Fig. 7. Step by step presentation of how to read access_token in JS

In this way we have completed the first stage of the task—we have extracted the access_token and are able to go to the pathway page with the correct token. As of now, the source code looks like this:

Step 2. XSS by jQuery

We already know how to get access_token to get to The next step: we will perform an XSS from this page. At the very end of the page source is a piece of code that immediately notes:

The well-known XSS in jQuery is used here, consisting in the possibility of passing the HTML/JS code fragment in the selector. In older versions of jQuery, the following code was able to display an alert:

However, the task used the newest available version, jQuery, where this type of trick did not work. An attempt to refer to the address; e.g.,<img src = 1 onerror = alert (1)>, resulted in displaying an error in the browser console (Figure 8).

Fig. 8. An attempt to execute XSS by jQuery causes an error

It seemed that it was necessary to find another way to make XSS.

But maybe let’s go back to the source code of the page/pathway for a moment:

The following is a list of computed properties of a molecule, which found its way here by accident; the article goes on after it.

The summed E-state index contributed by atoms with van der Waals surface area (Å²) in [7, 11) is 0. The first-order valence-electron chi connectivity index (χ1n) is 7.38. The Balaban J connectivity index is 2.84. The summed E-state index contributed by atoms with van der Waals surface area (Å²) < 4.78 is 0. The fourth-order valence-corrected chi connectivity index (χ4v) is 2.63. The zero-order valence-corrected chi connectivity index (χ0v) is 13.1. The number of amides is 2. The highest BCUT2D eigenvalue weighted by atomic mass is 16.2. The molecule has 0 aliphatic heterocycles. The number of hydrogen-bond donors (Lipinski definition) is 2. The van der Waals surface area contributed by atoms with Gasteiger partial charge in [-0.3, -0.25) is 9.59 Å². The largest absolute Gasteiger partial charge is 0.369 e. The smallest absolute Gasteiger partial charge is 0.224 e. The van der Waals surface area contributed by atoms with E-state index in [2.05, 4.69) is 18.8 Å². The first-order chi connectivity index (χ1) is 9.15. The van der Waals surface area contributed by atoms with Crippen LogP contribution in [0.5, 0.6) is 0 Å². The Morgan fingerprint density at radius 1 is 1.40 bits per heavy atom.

JQuery is loaded in the first line. However, on the seventh line, we see verification if the jQuery object exists; if not, then jQuery is loaded again, but from a different path! It turns out that there is a much older version of jQuery in this path and it is vulnerable to XSS.

Cure53 as a hint for this part gave a link to the song Inner Circle – Sweat (A La La Long). And the tip is actually in the title – it’s about the word “long.”

When we send an HTTP query to a server, by default the browsers include a Referer header whose value indicates the URL of the page from which the query was made. Virtually all servers have restrictions on the permissible length of the header values. It turns out that the server (with not entirely clear reasons) was closing the connection when the Referer header had at least 5,000 bytes.

Is it enough to add five thousand arbitrary characters to the URL? The page/pathway, and then after the hash we can put a fragment of the code executing XSS. Currently, the code looks like this:

Fig. 9. Execution of XSS in the domain